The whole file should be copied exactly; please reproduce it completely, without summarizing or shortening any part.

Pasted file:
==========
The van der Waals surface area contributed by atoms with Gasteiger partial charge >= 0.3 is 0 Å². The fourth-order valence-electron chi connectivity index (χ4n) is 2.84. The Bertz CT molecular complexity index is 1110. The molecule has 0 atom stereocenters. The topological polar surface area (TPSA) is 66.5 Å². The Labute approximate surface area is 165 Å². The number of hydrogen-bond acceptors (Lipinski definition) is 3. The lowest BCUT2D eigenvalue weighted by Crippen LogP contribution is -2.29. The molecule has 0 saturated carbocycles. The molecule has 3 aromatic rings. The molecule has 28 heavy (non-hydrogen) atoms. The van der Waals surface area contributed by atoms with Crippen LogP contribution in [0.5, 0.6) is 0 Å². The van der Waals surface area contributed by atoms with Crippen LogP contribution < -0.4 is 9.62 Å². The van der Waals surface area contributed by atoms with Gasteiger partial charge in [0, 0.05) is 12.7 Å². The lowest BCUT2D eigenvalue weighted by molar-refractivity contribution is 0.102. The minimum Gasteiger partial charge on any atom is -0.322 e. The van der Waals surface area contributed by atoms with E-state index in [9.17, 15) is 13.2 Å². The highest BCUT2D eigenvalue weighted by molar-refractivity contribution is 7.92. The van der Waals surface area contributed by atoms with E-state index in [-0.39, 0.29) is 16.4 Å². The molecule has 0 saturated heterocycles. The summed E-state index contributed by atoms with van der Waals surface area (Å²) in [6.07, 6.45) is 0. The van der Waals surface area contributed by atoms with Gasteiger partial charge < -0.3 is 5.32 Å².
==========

The van der Waals surface area contributed by atoms with Gasteiger partial charge >= 0.3 is 0 Å². The fourth-order valence-electron chi connectivity index (χ4n) is 2.84. The Bertz CT molecular complexity index is 1110. The molecule has 0 atom stereocenters. The topological polar surface area (TPSA) is 66.5 Å². The Labute approximate surface area is 165 Å². The number of hydrogen-bond acceptors (Lipinski definition) is 3. The lowest BCUT2D eigenvalue weighted by Crippen LogP contribution is -2.29. The molecule has 0 saturated carbocycles. The molecule has 3 aromatic rings. The molecule has 28 heavy (non-hydrogen) atoms. The van der Waals surface area contributed by atoms with Crippen LogP contribution in [0.5, 0.6) is 0 Å². The van der Waals surface area contributed by atoms with Crippen LogP contribution < -0.4 is 9.62 Å². The van der Waals surface area contributed by atoms with Gasteiger partial charge in [0, 0.05) is 12.7 Å². The lowest BCUT2D eigenvalue weighted by molar-refractivity contribution is 0.102. The minimum Gasteiger partial charge on any atom is -0.322 e. The van der Waals surface area contributed by atoms with E-state index in [9.17, 15) is 13.2 Å². The highest BCUT2D eigenvalue weighted by molar-refractivity contribution is 7.92. The van der Waals surface area contributed by atoms with E-state index in [-0.39, 0.29) is 16.4 Å². The molecule has 0 saturated heterocycles. The summed E-state index contributed by atoms with van der Waals surface area (Å²) in [6.07, 6.45) is 0. The van der Waals surface area contributed by atoms with Gasteiger partial charge < -0.3 is 5.32 Å².